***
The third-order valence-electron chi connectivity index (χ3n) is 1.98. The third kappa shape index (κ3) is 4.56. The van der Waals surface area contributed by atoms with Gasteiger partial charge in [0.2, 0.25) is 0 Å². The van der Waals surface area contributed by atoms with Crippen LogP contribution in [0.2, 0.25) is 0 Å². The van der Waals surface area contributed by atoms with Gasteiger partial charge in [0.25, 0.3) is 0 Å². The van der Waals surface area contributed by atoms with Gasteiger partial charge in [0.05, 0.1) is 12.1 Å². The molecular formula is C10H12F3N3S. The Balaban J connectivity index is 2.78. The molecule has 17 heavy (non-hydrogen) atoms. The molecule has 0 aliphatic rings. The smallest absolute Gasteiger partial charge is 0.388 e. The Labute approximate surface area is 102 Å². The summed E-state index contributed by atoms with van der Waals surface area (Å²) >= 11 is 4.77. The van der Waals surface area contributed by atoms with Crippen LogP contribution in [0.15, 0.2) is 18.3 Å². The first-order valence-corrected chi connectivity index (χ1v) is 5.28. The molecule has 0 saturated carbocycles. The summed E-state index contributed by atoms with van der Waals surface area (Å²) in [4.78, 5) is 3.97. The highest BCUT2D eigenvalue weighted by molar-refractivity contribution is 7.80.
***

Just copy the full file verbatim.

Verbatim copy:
The third-order valence-electron chi connectivity index (χ3n) is 1.98. The third kappa shape index (κ3) is 4.56. The van der Waals surface area contributed by atoms with Gasteiger partial charge in [0.2, 0.25) is 0 Å². The van der Waals surface area contributed by atoms with Crippen LogP contribution in [0.2, 0.25) is 0 Å². The van der Waals surface area contributed by atoms with Gasteiger partial charge in [0.25, 0.3) is 0 Å². The van der Waals surface area contributed by atoms with Gasteiger partial charge in [0.05, 0.1) is 12.1 Å². The molecular formula is C10H12F3N3S. The Balaban J connectivity index is 2.78. The molecule has 17 heavy (non-hydrogen) atoms. The molecule has 0 aliphatic rings. The smallest absolute Gasteiger partial charge is 0.388 e. The Labute approximate surface area is 102 Å². The summed E-state index contributed by atoms with van der Waals surface area (Å²) >= 11 is 4.77. The van der Waals surface area contributed by atoms with Crippen LogP contribution in [0.15, 0.2) is 18.3 Å². The first-order valence-corrected chi connectivity index (χ1v) is 5.28. The molecule has 0 saturated carbocycles. The summed E-state index contributed by atoms with van der Waals surface area (Å²) in [4.78, 5) is 3.97. The highest BCUT2D eigenvalue weighted by molar-refractivity contribution is 7.80.